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1.3.2019 / Home Buying Tips

Mortgage Types and Terms Explained

If you’re a first-time home buyer, the process of securing a mortgage can seem overwhelming. There’s a whole new vocabulary to learn, and you must make a sober assessment of your financial situation and what makes sense for you and your family.

But when you’re making a decision this monumental, it’s important to understand the terms and underlying costs that go into your monthly payment. At Gateway Mortgage Group, we’re committed to clear and transparent communication, so we’ve provided a few simple terms and concepts to understand.

Don’t trust online rates. Rates on mortgages change daily and can even fluctuate hour by hour. The rates you see online are often little more than advertising and rarely reflect the real rate you’ll get. Your final mortgage rate is based on a number of factors, including your credit score, down payment, property appraisal, loan type and more. It is a good idea to meet with a local mortgage professional to help you with the countless mortgage options, assess what is best for your financial circumstances, and this all works towards getting a realistic idea of what your final rate will be.

Fixed-Rate Mortgages. Like the name suggests, with a fixed-rate mortgage the rate remains the same throughout the life of the loan and can carry a higher rate than adjustable rate mortgages. Typically, you’ll start with a 30-year fixed rate mortgage, but 10-, 15- and 25-year options also exist.

Fixed-rate mortgages are ideal for any home buyer who intends to own their home for an extended period of time and wants to lock in their interest rate. And because fixed rates can be higher, it may be a little harder to qualify but having a predictable monthly payment year after year can go a long way to stabilizing your budget. Use our Mortgage Calculator to see what your fixed-rate mortgage may look like over the lifetime of the loan.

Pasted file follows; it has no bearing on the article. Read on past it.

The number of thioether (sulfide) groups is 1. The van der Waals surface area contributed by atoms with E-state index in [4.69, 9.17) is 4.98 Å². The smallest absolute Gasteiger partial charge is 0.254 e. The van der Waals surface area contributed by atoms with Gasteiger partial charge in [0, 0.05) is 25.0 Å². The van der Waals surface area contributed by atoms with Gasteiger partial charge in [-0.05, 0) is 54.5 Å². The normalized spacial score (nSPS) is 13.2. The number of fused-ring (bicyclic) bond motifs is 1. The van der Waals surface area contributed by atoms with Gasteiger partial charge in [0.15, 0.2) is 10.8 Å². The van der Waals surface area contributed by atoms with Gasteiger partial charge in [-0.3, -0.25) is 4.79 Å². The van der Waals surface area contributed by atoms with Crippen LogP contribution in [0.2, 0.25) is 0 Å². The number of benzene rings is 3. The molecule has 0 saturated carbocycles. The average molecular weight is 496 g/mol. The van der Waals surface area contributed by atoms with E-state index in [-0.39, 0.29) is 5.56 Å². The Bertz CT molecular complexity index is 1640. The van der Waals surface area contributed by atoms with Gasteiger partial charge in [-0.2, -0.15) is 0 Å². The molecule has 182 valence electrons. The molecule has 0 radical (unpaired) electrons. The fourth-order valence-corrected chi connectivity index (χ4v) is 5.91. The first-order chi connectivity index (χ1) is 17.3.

Adjustable-Rate Mortgages. Also known as an ARM, the adjustable-rate mortgage gives you a lower interest rate for an initial period (usually 3, 5, 7, or 10 years). After that period lapses, your monthly mortgage payment and interest rate may change yearly based on current interest rates.

The pros and cons are obvious: it may be easier to secure an ARM since the interest rate and monthly payment are typically lower than fixed rate mortgages. If you expect your annual income to increase soon or expect to live in that particular home for a limited amount of time, an ARM may be for you. 

Now that you have some understanding of two basic types of mortgage loans, it will help to brush up on some of the factors that influence your mortgage rate.

Credit score. As with most things in life, a higher credit score typically means more favorable loan terms (like interest rates, down payment or documentation requirements). By assessing your payment history, credit utilization, credit history, new credit accounts and credit account mix, lenders can assess your relative risk level and adjust your rate accordingly.

Down payment. What you put down may have an impact on the interest rate you’ll pay. When you offer more up front, you reduce the lender’s risk, and they may be more willing to compromise on the loan rate. Conventional wisdom says putting down 20% up front will give you a favorable rate but discuss all of the terms with your Gateway Loan Officer to see what’s right for your situation.

Loan term and type. Lenders generally prefer promptness with payments, so the shorter your loan term, the more likely your mortgage rate will be lower. For instance, 15-year fixed mortgages would typically have a lower interest rate than 30-year fixed mortgages. Similarly, some loan types require little up front but may require you to purchase private mortgage insurance to protect the lender against default.

Have any questions about mortgage terms or loan types? Take a look at our Homebuyer’s Guide. Then contact one of our local, caring mortgage professionals at a Mortgage Center Near You. We’d be happy to talk to you.

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